Thursday, February 7, 2008

Breaking analysis from outside of the Beltway - Romney, Huckabee, and others

I ran across a Mark Daniels post that cited three reasons why Mitt Romney didn't win the Republican nomination.

First, Daniels cited "the incredible conservative shift" in which Romney either shifted from liberal to conservative after leaving the Massachusetts governorship, or had previously shifted from conservative to liberal to win the Massachusetts governorship. Either way, it's not pretty. (Although, to be fair, McCain has apparently shifted his position on illegal immigration, or at least is pretending to do so.)

Second, Daniels talked about "the Baptist Mormon," in which Romney tried to appear as a regular ole' evangelical Christian in order to win the religious right over.

Third, and finally, Daniels cited a non-flip-flop example: "I'm Bush, too." Frankly, it's sad when today's Republicans define "conservatism" as "what George W. Bush does." That's how Ron Pauls emerge.

Incidentally, Mike Huckabee's blog now contains a statement about Romney's withdrawal:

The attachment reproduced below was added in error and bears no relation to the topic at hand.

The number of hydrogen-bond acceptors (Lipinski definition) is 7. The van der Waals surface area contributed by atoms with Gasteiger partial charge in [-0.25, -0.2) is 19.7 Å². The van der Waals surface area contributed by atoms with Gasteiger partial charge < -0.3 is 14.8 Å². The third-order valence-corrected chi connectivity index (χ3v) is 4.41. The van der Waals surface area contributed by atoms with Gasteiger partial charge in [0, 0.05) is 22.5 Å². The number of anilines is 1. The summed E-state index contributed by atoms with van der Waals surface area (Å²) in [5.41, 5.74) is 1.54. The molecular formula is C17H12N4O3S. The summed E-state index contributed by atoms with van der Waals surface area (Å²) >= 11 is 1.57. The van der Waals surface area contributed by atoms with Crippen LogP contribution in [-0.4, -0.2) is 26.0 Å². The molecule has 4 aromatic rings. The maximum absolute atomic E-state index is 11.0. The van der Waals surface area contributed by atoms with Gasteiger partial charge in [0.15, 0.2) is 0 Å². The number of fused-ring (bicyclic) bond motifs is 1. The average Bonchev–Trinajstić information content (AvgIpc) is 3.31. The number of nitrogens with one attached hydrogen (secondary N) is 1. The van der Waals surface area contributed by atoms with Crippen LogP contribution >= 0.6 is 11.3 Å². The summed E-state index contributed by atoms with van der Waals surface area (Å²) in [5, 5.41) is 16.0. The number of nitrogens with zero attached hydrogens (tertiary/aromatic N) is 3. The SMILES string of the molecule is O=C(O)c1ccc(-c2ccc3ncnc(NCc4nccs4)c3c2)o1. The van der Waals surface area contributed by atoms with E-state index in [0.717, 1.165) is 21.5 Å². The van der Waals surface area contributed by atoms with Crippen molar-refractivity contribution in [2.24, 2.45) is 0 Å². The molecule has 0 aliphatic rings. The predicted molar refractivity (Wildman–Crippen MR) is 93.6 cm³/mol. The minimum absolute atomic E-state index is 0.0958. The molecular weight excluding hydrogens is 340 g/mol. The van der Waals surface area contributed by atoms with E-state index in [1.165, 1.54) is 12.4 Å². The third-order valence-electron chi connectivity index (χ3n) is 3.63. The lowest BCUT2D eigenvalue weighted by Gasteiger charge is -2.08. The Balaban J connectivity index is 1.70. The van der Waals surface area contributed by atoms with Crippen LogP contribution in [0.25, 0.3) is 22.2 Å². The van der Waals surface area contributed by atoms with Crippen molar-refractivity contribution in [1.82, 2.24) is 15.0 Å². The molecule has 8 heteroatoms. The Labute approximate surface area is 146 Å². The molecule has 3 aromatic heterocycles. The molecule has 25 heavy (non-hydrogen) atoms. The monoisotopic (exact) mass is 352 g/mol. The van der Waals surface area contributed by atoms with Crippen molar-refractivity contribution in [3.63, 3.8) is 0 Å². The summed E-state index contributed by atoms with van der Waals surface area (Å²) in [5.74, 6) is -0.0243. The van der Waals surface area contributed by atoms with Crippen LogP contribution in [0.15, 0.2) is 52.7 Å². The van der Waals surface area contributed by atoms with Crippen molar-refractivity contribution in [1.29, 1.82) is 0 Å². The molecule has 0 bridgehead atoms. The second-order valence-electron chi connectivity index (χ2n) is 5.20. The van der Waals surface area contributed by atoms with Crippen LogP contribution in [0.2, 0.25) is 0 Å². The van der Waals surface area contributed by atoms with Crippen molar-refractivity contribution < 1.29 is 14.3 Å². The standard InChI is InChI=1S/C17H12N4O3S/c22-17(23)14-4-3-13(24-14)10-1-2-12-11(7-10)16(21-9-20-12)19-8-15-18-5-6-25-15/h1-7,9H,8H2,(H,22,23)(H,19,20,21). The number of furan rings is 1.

Today, Mitt Romney announced that he will no longer seek the Republican nomination for President. I wish Mitt and his family all the best.

Over the past year, Mitt and his entire family have sacrificed a lot during the course of his campaign and for that, we should all be appreciative of their service and dedication.

This is a two-man race for the nomination, and I am committed to marching on. I believe in the importance of a strong national defense -- which includes winning the war against Islamic extremists and the protection of American sovereignty.

I am redoubled in my resolve to carry on my campaign in a civil, dignified manner. The issues that got me into this campaign—protecting life and traditional marriage, enacting the Fair Tax, and border security are going to keep me in this campaign.

As a true authentic, consistent, conservative, I have a vision to bring hope, opportunity and prosperity to all Americans, and I’d like to ask for and welcome the support of those who had previously been committed to Mitt.

As far as I can tell, John Cox, Alan Keyes, and Ron Paul have not updated their websites to challenge Huckabee's claim of a two-man race.


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